How to Create a Flawed Portrait: Focus on Celebrities or Extreme Ideas
Author:Jean Marie Brown
May 8, 2012
Like it or not, media coverage helps people form opinions and ideas about the world around them. That’s why it’s important to consider how people of color and their stories are portrayed in mainstream media. Celebrities, athletes and in some cases politicians live in worlds that promote extreme behaviors, therefore when they do something normal, it can seem noteworthy. News can also come when people of color move outside of the boundaries society sets for them – think about the coverage black conservatives receive versus that for moderates -- or when a white person crosses the line of what’s considered acceptable. That’s what’s being served up today.
Consider: The firing of the Chronicle of Higher Education blogger who blasted black studies programs is still trending on The Huffington Post . . . Also continuing to gain attention: Jesse Lee Peterson’s rant about women’s suffrage being a mistake and Peter Alliss’s and Dan Jenkins’s snarky comments about Tiger Woods . . . Other offerings from HuffPost include Terrell Owens blaming his own generosity for his child support woes . . . Aretha Franklin will be inducted into the gospel hall of fame . . .Beyoncé wore minimal makeup and a simple dress to a children’s book launch . . . HuffPost also does an examination of the core issues for Latino voters . . . Pre-paid calling cards aren’t a bargain. . . . Ozzie Guillen curses a reporter who brought up Cuba . . . Meanwhile, The Daily Beast slideshow of the Met Gala 2012 Red Carpet includes Rihanna and Beyoncé.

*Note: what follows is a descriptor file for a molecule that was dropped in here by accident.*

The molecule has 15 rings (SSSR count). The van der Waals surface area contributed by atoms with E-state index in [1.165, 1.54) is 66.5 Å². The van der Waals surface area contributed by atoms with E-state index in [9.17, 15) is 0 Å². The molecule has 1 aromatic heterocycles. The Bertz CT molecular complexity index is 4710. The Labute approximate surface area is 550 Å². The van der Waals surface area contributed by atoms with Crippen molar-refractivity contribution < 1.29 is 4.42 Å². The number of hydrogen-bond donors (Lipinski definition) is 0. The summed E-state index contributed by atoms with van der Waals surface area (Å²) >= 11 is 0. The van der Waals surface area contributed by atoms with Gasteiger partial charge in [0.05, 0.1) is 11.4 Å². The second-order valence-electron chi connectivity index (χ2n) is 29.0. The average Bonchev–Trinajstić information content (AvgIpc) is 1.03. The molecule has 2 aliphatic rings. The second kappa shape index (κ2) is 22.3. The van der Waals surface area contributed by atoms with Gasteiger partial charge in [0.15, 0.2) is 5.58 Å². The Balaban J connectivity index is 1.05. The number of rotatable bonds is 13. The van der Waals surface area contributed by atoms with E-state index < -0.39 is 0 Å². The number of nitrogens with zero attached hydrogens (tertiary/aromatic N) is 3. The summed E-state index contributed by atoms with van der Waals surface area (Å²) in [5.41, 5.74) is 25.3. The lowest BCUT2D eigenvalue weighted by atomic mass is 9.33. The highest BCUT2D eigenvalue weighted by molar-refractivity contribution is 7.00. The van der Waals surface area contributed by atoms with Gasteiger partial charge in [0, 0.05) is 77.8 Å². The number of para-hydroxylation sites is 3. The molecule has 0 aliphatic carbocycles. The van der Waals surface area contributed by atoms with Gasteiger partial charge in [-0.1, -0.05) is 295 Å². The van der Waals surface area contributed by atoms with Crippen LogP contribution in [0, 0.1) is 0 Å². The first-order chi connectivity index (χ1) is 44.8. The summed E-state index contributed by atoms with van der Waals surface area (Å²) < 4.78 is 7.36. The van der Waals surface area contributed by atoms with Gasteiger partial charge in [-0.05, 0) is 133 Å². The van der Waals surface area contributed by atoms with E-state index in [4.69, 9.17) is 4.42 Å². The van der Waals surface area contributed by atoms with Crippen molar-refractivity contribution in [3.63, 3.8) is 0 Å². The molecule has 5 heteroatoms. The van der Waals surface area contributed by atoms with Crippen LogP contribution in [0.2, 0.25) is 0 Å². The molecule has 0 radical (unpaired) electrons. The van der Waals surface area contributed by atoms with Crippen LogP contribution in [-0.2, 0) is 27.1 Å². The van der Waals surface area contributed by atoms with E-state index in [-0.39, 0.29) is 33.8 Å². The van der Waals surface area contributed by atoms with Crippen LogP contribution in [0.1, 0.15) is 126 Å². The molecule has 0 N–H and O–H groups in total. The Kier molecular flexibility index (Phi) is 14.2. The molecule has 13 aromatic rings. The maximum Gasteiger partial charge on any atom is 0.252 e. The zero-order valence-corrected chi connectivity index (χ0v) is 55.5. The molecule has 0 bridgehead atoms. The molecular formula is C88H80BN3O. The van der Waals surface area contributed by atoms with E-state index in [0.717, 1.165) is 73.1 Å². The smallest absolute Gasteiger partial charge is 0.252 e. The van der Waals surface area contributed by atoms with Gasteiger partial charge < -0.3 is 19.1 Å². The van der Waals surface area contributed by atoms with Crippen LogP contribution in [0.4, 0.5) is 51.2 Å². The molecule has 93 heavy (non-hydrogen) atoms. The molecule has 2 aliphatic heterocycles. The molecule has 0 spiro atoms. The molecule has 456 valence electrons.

Another point of view . . .
The ethnic sites go beyond these stereotypes and offer a more extended look into the lives and issues facing people of color. Topics include obesity, the destructiveness of belligerent behavior, discrimination and language.
Let’s start at The Root, where the notion of food deserts – poor neighborhoods without grocery stores – is debated with White House senior policy advisor for healthy-food initiatives Sam Kass.
. . . And, urban farmer and author Will Allen advocates growing your own food as part of living a healthier life . . . Black women behaving badly in reality television and real life are discussed . . . Has Oprah lost her Midas touch? . . . The Grio reports on Aretha and the gospel hall of fame . . . The Smithsonian has an exhibit heralding black art . . . A Burger King employee says he was fired because he’s HIV positive . . . How can the GOP get Latino members to sell the party to other Hispanics? . . . Puerto Rico is nearly bilingual . . . Connecticut now has a law against blatant racial profiling . . . And, a new cable station aimed at English speaking Latinos is being planned.
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The Structural Inequity Research Guide is designed as a tool for journalists and researchers. It lists links to more than 150 studies that, since 2000, have found racial disparities in the areas of health, education, housing, employment and criminal justice.
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